Myth: Quitting smoking will be too stressful on my baby.
Quitting smoking doesn’t put extra stress on your baby. It’s one of the best things that you can do for your health and your baby’s health during pregnancy—and after the baby is born. By quitting smoking now, you will be protecting your infant from the dangers of secondhand smoke and reducing the risk of sudden infant death syndrome.
Myth: Smoking fewer cigarettes during pregnancy is OK.
E-cigarettes are also not harmless as they do contain some toxins, but at far lower levels than found in tobacco smoke. If you are pregnant and smoking cigarettes choosing to vape instead may help you to quit smoking and stay smoke free,
Myth: Smoking relaxes me, and being relaxed is better for me and my baby.
Smoking may make you feel calmer, but it hurts your body more than it helps. The relaxed feeling is only temporary and whatever is causing your stress will likely return. Smoking speeds up your heart rate and increases your blood pressure. It also increases the carbon monoxide in your bloodstream, which means your baby gets less oxygen.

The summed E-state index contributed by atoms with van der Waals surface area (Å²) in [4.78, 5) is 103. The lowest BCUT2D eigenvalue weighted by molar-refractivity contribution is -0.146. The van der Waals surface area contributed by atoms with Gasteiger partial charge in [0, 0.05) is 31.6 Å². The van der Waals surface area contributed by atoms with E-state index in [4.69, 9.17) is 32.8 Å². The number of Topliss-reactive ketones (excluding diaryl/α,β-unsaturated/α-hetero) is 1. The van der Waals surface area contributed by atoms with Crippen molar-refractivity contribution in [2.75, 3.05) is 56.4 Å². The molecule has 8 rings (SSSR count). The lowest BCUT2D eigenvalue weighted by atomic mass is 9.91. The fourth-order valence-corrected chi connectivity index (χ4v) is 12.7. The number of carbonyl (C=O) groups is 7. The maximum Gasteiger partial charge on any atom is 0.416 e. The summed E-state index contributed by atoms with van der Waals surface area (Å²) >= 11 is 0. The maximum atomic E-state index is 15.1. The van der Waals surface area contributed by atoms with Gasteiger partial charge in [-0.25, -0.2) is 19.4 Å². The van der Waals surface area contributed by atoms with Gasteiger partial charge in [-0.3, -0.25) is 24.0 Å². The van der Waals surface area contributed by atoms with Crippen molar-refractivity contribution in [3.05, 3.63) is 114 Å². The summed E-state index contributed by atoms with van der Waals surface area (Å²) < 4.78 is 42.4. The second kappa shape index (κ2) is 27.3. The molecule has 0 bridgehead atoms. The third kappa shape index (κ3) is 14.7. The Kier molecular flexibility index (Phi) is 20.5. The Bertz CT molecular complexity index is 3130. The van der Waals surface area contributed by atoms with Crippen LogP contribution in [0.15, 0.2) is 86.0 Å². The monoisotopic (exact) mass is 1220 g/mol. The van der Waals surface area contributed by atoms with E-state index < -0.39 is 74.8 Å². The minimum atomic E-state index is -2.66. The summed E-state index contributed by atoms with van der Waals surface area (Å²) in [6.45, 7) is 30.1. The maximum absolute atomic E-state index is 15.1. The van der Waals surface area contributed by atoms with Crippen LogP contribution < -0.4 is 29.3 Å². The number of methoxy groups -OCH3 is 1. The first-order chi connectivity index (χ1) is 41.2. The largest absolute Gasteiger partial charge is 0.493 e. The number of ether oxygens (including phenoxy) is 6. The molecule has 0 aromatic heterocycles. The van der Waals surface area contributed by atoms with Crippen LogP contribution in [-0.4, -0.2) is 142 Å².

Myth: There is nothing wrong with having a small baby.
Smoking during pregnancy increases the chances of having a low birth weight baby. Babies with low birth weight are more likely to have serious health problems than normal weight babies. These problems can affect your baby’s health now, throughout their childhood, and into adulthood.
Myth: I smoked during my last pregnancy and had a healthy baby, so this next baby will be healthy too.
Every time you smoke during pregnancy, you put your baby’s health at risk. If you smoked and had a healthy pregnancy in the past that does not mean your next one will be healthy, too.
Myth: Using hookah pipes (hubbly bubbly) is less harmful than cigarette smoking.